Christmas as it’s presently celebrated didn’t exist as a holiday before the middle of the 19th century. One of the things that helped to launch the observance was the publication of the first Christmas card in 1843. After a British painter named John Callcott Horsley designed the card (pictured above) as a private greeting to friends, a London lithographer produced 1,000 hand-colored copies for sale to the public. Within about 20 years, cards were in mass production by various publishers for a market that continues to herald the holiday season with them to this day.

Horsley’s creation also marked the nativity of the greeting card industry, which put down U.S. roots with Boston printer Louis Prang’s 1875 release of the first line of Christmas cards in America. Today, says the Greeting Card Association (GCA), Americans annually spend between $7 and $8 billion on 6.5 billion greeting cards of all kinds. They come from an industrial sector that consists of about 100 greeting card publishers and many more printing companies that manufacture greeting cards without publishing them.

Despite its rich history and broad footprint, however, the greeting card industry has come under serious pressure. Internet-based alternatives to printed greetings, the rising prices of cards, and the high cost of first-class postage have dampened people’s enthusiasm for sending them, even in the peak year-end holiday season. Card printers face competition from offshore producers and online services that let consumers design and print their own cards on demand. According to market analysts IBISworld, the odds against cards have shrunk the market for them by 5% per year since 2010. The downward trend is expected to continue.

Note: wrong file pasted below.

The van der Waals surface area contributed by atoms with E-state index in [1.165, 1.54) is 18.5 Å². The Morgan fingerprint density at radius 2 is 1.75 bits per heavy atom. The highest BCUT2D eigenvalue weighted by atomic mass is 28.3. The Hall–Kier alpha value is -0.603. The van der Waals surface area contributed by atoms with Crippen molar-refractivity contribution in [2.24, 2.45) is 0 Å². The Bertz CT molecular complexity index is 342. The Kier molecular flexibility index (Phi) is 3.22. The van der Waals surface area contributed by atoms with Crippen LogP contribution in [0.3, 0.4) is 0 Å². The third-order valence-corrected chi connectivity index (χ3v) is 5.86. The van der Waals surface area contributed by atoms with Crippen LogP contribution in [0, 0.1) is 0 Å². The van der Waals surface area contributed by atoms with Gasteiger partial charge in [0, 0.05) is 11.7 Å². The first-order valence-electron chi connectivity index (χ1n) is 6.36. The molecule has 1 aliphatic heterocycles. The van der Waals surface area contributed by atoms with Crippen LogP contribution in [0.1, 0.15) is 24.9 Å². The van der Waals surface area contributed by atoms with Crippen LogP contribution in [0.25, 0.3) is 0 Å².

But, business reverses haven’t diminished the creative impulses that greeting cards continue to inspire. For example, a Boston-based startup called lovepop sees an opportunity to give greeting cards fresh appeal by fashioning them as elaborate, 3D paper sculptures along the lines of the Asian art form known as sliceform kirigami. To make the experience of exchanging lovepop cards convenient as well as beautiful, the company will hand-inscribe and mail the cards for those who order them online.

Greeting cards usually are sized for ordinary mailing, but they don’t have to be. Those who want to make big holiday statements with cards as large as 3' x 4' can order them (along with envelopes) from sources like this one. If those dimensions fail to impress, consider the mega Mother’s Day card that holds the current record for size in the Guinness World Records 2016 rankings. Produced in Dubai to promote Nestlé NIDO, a powdered milk beverage for children, it measured an imposing 33' x 23' closed and an even more striking 33' x 46' open.

At the opposite pole of record-setting is the card that the World Record Academy (a Guinness competitor) declares the smallest ever: a Christmas greeting so minuscule that 8,000 of them could fit on a first-class postage stamp. Nanotechnology scientists at the University of Glasgow in Scotland etched the multicolor image into a tiny piece of glass by means a technique called plasmon resonance. The card is measured in micrometers (millionths of a meter), 200 wide and 290 tall—absurdly small, even for the tiny fingers of Santa’s smallest elves.

Speaking of elves, these children at the WowART Learning Studio in Singapore made what they say is in fact the world’s largest Christmas card: a collage on 1,300 square feet of calico cloth with 200 rolls of duct tape and 100 paint bombs containing 88 liters of paint as its primary media.

It was a one-off, and it probably would have been impossible to mail—but it epitomizes the artistry and the festive spirit that have infused greeting cards ever since people began sending them to each other. We wish every one of our readers—Christmas card exchangers or not—all the peace and contentment that the holiday season can bring.